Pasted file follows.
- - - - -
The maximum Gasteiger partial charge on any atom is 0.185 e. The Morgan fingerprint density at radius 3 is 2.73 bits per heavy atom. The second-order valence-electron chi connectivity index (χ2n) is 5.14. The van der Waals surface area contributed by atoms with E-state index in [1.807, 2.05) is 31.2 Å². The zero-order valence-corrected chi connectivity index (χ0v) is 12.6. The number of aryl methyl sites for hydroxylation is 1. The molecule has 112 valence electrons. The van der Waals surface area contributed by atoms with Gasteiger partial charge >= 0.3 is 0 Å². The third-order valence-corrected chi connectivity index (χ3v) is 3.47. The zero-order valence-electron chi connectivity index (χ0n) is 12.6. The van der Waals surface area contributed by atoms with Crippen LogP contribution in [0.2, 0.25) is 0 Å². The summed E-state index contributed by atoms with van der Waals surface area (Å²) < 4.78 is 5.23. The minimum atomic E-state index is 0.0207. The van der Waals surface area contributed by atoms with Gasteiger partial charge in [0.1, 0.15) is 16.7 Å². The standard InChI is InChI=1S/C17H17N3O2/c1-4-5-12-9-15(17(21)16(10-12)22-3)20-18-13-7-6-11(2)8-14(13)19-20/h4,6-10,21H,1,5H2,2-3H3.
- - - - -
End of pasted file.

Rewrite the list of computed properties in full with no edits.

The maximum Gasteiger partial charge on any atom is 0.185 e. The Morgan fingerprint density at radius 3 is 2.73 bits per heavy atom. The second-order valence-electron chi connectivity index (χ2n) is 5.14. The van der Waals surface area contributed by atoms with E-state index in [1.807, 2.05) is 31.2 Å². The zero-order valence-corrected chi connectivity index (χ0v) is 12.6. The number of aryl methyl sites for hydroxylation is 1. The molecule has 112 valence electrons. The van der Waals surface area contributed by atoms with Gasteiger partial charge >= 0.3 is 0 Å². The third-order valence-corrected chi connectivity index (χ3v) is 3.47. The zero-order valence-electron chi connectivity index (χ0n) is 12.6. The van der Waals surface area contributed by atoms with Crippen LogP contribution in [0.2, 0.25) is 0 Å². The summed E-state index contributed by atoms with van der Waals surface area (Å²) < 4.78 is 5.23. The minimum atomic E-state index is 0.0207. The van der Waals surface area contributed by atoms with Gasteiger partial charge in [0.1, 0.15) is 16.7 Å². The standard InChI is InChI=1S/C17H17N3O2/c1-4-5-12-9-15(17(21)16(10-12)22-3)20-18-13-7-6-11(2)8-14(13)19-20/h4,6-10,21H,1,5H2,2-3H3.